2012 Melbourne Design Awards

Key Dates

The MDS PassivHaus : Comtemporary Living in an Energy-Positive 10 Star Home



Project Overview

No more energy bills - how would you like that?
This contemporary family home is designed to be energy positive, i.e. over the course of a year it generates more energy than it would use. Building an energy positive house means you can start billing your energy supplier, rather than the other way around. Isn’t that fantastic?

So how does that work?
Mostly good design based on passive solar design principles, and some clever tricks added into the mix. The foundations are simple : (1) Create a comfortable living environment, that uses little energy to heat or cool, and (2) Create energy to offset the little bit that you are using, or for positive gearing.
Living spaces and bedrooms are facing north, using free and everlasting solar heat to make it nice and cosy. A services and amenities ‘block’ along the south side acts as thermal buffer. Almost following modernist traditions, these two distinct functions (living and services) generate the architectural form.

Balancing social, economic and environmental sustainability has been the driver for the design. Combined with the contemporary form and simple material palette, this results in a beautiful and truly sustainable home.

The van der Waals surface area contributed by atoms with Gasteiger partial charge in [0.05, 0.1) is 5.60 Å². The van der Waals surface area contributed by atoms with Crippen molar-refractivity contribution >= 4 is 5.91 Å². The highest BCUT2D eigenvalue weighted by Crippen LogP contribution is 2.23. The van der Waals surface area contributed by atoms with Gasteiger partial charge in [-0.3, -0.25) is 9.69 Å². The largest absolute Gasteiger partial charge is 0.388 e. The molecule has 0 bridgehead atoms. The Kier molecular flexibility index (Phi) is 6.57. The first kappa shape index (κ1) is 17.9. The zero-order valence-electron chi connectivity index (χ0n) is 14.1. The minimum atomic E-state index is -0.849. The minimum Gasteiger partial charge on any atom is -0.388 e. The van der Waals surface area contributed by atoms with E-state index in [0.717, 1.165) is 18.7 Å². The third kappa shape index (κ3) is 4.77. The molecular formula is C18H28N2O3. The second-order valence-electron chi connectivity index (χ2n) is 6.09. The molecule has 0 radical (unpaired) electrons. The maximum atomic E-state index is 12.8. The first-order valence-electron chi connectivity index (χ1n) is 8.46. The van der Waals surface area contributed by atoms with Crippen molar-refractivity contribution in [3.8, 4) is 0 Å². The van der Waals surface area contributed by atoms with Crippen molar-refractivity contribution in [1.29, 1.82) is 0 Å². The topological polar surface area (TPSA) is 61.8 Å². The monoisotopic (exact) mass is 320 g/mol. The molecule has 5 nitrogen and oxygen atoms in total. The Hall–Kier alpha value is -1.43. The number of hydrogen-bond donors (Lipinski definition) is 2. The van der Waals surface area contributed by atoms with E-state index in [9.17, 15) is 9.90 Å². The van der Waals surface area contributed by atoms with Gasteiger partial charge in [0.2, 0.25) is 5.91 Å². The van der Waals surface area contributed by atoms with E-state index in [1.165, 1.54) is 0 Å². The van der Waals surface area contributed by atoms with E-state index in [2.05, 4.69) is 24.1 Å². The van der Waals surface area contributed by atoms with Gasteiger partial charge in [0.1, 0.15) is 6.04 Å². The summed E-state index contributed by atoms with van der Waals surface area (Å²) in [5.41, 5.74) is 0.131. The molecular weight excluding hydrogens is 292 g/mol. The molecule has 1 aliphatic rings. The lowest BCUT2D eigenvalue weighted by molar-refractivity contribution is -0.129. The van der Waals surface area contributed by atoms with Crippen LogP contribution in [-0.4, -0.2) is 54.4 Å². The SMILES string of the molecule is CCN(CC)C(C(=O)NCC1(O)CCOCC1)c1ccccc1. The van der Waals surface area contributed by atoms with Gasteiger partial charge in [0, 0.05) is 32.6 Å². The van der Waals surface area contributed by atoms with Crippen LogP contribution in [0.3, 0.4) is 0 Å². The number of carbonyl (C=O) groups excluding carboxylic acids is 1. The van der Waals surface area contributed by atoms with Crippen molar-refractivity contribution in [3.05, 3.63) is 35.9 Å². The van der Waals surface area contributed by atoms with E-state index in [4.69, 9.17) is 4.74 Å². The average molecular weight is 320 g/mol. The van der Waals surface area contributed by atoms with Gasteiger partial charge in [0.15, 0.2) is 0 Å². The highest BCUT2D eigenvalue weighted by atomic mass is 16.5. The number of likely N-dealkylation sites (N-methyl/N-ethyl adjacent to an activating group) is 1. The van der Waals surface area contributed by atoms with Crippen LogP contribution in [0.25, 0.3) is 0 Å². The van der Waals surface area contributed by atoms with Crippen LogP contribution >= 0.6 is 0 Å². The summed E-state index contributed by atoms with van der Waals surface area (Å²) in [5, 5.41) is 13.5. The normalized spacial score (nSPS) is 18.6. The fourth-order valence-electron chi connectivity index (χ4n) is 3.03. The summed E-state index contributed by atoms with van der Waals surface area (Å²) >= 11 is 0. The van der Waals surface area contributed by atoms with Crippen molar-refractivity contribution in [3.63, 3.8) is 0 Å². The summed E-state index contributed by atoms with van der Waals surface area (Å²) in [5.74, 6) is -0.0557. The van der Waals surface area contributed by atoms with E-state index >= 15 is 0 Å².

Melbourne Design Studios


Luke Perry, Marc Bernstein-Hussmann, Danyelle Miller, Felicity Bernstein. Renders by Ian Porter. NatHERS rating by Marc Bernstein-Hussmann / ESD @ Melbourne Design Studios.

Project Brief

Inspired by a design competition, ‘The 10 Star Challenge’, we set out to exceed the requirements of the NatHERS 10 Star rating. The aim was to create an energy-positive family home in suburban Melbourne, guided by European Passiv Haus standards. We (Melbourne Design Studios) have won first prize in the competition with this 10 Star rated home.

Just to explain : 10 Star rating under NatHERS refers to a house that uses very little or no energy to condition its volume. For Melbourne climate and based on average values, that means an area adjusted energy usage of max 2 MJ/m2 to heat and cool the place.

Project Need

Our approach is simple : build smaller - build better. A compact, space efficient design with the ideal orientation means that we can build to a much higher specification for the same dollar amount. Less is more, and clever layout warrants that you are not missing out on space.

A high performance building envelope, efficient conditioning systems and renewable technologies combine to create the energy positive home. This means no utility bills for the occupants of the dwelling - the way all future houses should be designed.

Design Challenge